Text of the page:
[00:30:48] The Brand SERP Guy (Jason Barnard): And then I just show it to you and say, here you go, this is what Google thinks is important. This is what Google has already understood. Now, just build your home, put your signpost in place, point it all out to Google, which you have to do yourself, but Kalicube will tell you where to put the stuff, what code you need to insert, gives you the code.

[00:31:08] The Brand SERP Guy (Jason Barnard): And the cost of that is actually what I’ve discovered is that it’s something you need to do over a period of time, but it’s just a big chunk of task. So you pay once to get the big chunk of tasks. If you know how to do them, fine, you go ahead and do it because you’re an SEO like yourself. You would just need the big chunk of tasks. If you don’t know what you’re doing, I have lessons, courses that you can purchase which explain exactly how to go through each of these processes, your meta titles, your profile pages, updating Schema Markup, how it works, and so on and so forth. So, basically, we walk you through it but the actual task system is a one off fee, which you would then come back and renew after three months with a new set of tasks to keep building, but you wouldn’t need to buy a set of tasks every single month.

The Postponement of the Kalicube Tool for Jason to Make Sure It Works Perfectly  

[00:31:57] Craig Campbell: Yeah. No, that makes a lot of, listen, I’m actually really angry with myself now after just going through all of this stuff that I’ve gone and done, you’re releasing something like that is saying that is rather frustrating, but…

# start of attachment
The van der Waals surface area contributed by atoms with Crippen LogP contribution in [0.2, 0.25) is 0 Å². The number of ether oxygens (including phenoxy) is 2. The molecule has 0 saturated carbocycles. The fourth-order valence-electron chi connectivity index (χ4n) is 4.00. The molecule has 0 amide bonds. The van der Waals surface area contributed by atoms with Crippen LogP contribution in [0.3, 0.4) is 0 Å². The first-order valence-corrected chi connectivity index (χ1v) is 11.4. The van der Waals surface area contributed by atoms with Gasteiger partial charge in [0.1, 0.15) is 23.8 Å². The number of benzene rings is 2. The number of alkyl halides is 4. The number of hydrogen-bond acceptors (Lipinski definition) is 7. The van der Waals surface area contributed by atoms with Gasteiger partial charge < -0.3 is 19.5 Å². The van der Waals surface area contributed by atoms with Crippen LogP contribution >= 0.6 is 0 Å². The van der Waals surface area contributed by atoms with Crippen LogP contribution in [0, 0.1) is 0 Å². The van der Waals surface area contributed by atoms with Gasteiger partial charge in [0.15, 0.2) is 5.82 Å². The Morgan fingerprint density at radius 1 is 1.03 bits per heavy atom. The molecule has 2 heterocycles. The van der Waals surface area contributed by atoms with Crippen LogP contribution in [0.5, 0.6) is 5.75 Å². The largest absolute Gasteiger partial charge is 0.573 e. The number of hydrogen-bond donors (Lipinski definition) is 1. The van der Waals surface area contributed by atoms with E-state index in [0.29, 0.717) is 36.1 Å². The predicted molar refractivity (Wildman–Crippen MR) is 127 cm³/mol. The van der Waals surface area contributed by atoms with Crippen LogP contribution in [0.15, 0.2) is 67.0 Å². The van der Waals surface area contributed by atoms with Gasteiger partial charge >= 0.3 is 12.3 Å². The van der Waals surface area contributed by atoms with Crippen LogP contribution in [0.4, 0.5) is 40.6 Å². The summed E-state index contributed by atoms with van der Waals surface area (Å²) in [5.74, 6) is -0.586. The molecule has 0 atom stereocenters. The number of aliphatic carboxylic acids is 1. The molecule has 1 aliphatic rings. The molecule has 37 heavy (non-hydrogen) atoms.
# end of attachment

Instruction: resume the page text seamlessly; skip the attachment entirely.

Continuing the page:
[00:32:14] The Brand SERP Guy (Jason Barnard): I’m really sorry. Yeah. The thing I actually did some pre-sales of the Knowledge Graph system and people have been complaining that I haven’t released it. I was going to release it in December and I didn’t. And I’ve had a couple of complaints. And the explanation for that is actually really simple. I don’t want to release it until I’m absolutely sure that it works.

[00:32:34] Craig Campbell: Yeah. 

[00:32:35] The Brand SERP Guy (Jason Barnard): And so, the person who did complain, in fact, it was two people who complained. I just wrote back and said it will be released within the next month. And it will be released and it will work whereas a month ago, I wouldn’t have been a hundred percent convinced. It probably would’ve worked, but I don’t want to short sell people.

[00:32:55] Craig Campbell: Yeah. 

[00:32:55] The Brand SERP Guy (Jason Barnard): And so, basically, it’s saying, be a little bit patient. A couple of weeks here or there isn’t going to make any difference to anybody because anyway, it’s going to take you three months to get this done at least three months, three to six months perhaps, more depending on who you are, how much, and that’s it. It can take longer if you’ve got very little PR, very little presence online. It can take a lot longer. So, I think the important thing from my point perspective is that I understand exactly what you need to do and that the Kalicube tool knows which questions to ask Google, which is what it’s doing, in order to provide you with the steps that Google will react most favourably to.